"When it comes to the overwhelm; the easiest way to solve that is to turn it off. Really just turn it off" - Patrick Rhone in Minimalism: A Documentary About The Important Things
Since around a month ago on the 5th of October I've had myself locked out of Twitter. I achieved this by ensuring that two-factor authentication was turned on, and by asking my friend S to change my password (I actually did the same for her). This way I couldn't log in because I didn't know the password, and if she proved untrustworthy she couldn't log in without access to my phone or email.
I thought my motivations for this were pretty straightforward; less distractions. I'd developed a bit of a Twitter 'twitch', and endlessly scrolling the site or flicking between it and Mastodon was dramatically affecting how much I'd been able to achieve in recent months. I did the same thing when I staged my withdrawal of Facebook I didn't think it was too much of an issue; since I don't have any social media apps on my phone, I can't receive the summons of notifications. Turns out it had permeated my life in a few other ways.
I thought I had a pretty good handle on curating my input. I only subscribe to a few YouTube channels and Podcasts at a time, which I've arrived at from years of striving to understand the form and topics of media that I like to consume. What I hadn't quite landed on was the connection between Twitter / microblogging's rapid-fire, consumable, format and its ability to increase my overall desire for just… input. It's like how my stomach expands whenever I often have too-large portions. The pace and overall serving size of reading Twitter or other microblogging sites just increases my appetite for mindlessly consuming more entertainment.
Really, that's what concerns me the most. I do believe that humans deserve to have a good time, and relish the playfulness that comes with our existence on this planet. Not everything has to be work. I just think that there exists a semantic difference between enjoyment of a playful activity and entertainment. As a phenomenologist at heart, I think that there just might be a difference between an activity being entertaining and the phenomena of entertainment. One is an attribute, that tells us and others that this activity, work, or interaction holds our attention and brings something into our lives. One is its own phenomena; that says we've extrapolated the attribute of being entertaining into its own noun and created this Thing which we seek out instead of thinking about the material thing that we're actually doing or watching or reading. For me, entertainment amounts to what I do in order to distract myself from what matters. I'm fine with something being entertaining, or sitting there being entertained while doing or experiencing something, but I'm very cautious about something that exists almost purely in my mind to distract me or hold my attention. This is not to say that Twitter or Mastodon are products of pure entertainment; they're very valuable communications tools. For me, the phenomena was that they were entertainment and they served that purpose of distraction.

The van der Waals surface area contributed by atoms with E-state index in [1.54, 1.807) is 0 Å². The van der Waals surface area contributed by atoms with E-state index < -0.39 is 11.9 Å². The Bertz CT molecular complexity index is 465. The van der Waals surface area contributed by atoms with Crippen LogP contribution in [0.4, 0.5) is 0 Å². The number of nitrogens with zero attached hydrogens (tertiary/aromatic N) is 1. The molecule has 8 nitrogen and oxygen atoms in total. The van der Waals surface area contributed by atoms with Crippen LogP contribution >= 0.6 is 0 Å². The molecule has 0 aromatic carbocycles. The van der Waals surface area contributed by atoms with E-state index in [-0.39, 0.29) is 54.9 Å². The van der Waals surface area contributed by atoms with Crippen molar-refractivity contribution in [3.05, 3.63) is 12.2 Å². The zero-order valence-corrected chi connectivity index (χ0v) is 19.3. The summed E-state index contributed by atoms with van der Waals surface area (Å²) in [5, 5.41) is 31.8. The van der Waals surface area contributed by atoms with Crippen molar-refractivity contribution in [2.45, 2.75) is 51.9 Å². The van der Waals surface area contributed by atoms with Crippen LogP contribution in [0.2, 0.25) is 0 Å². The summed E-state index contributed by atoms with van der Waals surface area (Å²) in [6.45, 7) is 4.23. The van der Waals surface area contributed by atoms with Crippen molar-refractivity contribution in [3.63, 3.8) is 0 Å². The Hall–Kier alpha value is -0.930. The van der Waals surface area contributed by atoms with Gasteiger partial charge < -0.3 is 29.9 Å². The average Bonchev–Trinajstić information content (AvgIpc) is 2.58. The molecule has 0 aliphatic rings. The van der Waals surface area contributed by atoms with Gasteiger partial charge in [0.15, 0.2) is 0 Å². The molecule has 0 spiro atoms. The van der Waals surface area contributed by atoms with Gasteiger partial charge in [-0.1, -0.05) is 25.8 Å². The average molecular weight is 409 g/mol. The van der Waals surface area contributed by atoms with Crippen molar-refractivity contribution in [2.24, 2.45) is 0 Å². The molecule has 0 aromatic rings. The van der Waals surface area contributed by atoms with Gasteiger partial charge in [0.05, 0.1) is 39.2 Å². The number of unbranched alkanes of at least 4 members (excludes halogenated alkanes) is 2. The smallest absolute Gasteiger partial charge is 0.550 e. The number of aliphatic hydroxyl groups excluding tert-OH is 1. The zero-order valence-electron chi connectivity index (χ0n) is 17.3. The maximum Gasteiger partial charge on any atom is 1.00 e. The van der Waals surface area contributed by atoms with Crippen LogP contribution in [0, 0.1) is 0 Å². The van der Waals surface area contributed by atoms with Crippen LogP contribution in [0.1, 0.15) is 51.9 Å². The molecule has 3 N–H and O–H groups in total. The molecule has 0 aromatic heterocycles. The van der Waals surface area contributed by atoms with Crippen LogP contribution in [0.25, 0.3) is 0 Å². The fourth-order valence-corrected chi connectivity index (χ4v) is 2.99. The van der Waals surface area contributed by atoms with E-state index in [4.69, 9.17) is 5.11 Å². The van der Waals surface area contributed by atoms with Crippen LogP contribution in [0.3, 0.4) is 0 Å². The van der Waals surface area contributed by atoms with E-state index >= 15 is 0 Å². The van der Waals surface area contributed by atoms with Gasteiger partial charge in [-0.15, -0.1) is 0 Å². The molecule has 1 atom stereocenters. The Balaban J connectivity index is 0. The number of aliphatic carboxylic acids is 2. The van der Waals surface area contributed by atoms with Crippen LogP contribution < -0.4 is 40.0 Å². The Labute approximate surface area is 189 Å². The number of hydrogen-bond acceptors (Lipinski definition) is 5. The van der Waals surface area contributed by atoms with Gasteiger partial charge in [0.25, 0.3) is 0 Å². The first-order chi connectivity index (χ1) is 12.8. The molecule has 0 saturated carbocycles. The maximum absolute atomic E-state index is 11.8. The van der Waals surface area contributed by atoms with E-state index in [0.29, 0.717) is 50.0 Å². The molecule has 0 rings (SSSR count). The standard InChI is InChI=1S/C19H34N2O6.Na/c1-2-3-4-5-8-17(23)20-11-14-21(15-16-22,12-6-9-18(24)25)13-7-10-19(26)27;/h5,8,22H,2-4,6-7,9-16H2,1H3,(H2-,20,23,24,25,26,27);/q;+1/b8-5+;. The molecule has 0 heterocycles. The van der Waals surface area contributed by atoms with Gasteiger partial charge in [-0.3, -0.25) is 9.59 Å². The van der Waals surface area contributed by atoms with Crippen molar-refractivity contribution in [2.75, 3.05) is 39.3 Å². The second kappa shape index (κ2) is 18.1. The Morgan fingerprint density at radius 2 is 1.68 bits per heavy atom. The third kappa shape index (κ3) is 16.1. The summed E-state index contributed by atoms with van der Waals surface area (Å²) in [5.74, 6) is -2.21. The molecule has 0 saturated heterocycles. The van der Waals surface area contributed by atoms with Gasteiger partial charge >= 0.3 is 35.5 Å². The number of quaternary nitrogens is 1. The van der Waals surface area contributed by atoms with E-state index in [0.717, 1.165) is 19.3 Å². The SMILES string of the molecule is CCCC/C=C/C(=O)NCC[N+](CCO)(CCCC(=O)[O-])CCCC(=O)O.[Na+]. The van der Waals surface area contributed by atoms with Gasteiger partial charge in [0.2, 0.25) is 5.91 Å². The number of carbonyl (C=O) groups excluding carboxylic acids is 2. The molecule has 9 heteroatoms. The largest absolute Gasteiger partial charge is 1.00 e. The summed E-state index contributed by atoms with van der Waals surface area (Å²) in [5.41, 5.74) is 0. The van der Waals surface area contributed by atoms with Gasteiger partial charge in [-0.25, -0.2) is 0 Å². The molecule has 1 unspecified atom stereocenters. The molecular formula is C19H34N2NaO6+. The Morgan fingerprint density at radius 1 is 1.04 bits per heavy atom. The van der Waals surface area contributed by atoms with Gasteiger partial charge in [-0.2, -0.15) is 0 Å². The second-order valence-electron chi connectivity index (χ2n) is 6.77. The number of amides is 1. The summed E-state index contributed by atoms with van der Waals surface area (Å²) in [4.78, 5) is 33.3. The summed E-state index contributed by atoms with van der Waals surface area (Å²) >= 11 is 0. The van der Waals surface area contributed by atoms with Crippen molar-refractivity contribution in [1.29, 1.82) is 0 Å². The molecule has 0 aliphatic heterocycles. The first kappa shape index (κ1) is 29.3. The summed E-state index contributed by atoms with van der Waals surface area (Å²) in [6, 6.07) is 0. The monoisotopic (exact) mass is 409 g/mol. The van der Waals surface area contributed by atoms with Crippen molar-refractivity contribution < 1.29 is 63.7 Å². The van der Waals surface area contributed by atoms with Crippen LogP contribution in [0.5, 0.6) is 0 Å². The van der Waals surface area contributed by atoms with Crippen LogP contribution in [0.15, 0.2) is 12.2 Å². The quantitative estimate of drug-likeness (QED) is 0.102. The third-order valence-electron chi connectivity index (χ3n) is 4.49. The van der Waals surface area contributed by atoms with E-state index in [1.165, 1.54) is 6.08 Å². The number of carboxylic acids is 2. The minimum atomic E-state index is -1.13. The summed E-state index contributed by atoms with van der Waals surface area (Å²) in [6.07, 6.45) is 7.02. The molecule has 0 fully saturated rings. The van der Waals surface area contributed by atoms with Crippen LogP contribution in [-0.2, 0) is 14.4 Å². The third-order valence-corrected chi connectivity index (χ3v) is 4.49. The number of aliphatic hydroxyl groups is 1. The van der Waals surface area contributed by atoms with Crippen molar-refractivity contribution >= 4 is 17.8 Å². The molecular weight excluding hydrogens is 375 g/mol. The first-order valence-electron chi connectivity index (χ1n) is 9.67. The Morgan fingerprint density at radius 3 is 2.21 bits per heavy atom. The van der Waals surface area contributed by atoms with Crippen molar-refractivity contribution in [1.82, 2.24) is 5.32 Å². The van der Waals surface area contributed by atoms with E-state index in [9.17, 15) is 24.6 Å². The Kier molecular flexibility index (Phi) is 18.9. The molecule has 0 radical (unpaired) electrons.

I'm not sure about you, but I don't want to turn around in a few years, reflect on what I did with my time and come up with the answer of "Oh, I consumed entertainment".
Linked to the above, I spend a lot more of my time in quiet these days. Previously I used to consume podcasts in the evening, and have a selection of YouTube channells I would enjoy checking up on. I still do, but now my actual hunger for these things has decreased significantly. I don't feel the urge to consume content as I get the opportunity these days, and while I definitely still enjoy listening to podcasts about various topics or watching YouTube videos or reading satire on the web; these things have fallen into a "natural" rhythm rather than being a relatively constant demand or hunger in my mind.
Since locking myself out of Twitter, I've not logged into Mastodon either (sorry fediverse! You're still my favourite), only visited YouTube once a day and usually to retrieve some specific information (usually around propagating a plant cutting), and barely read any web articles during the work day. It's almost like what happened when I started fasting in the mornings, and my body just started telling me what its actual needs and desires were rather than the holding pattern firing constantly.
I've still got a way to go with curating my input and determining what I'm doing purely to entertain myself rather than fulfill myself. But I'm a lot happier in the quiet now.
I… I don't think I'll go back. One thing Twitter was useful for was keeping up with world events because of the trending hashtag system. I'm pretty sure I can find a workaround for that somewhere. I will maintain my Twitter account but treat it as a bot (I may actually rename it to Marshallbot) which just posts my content from Brimstone.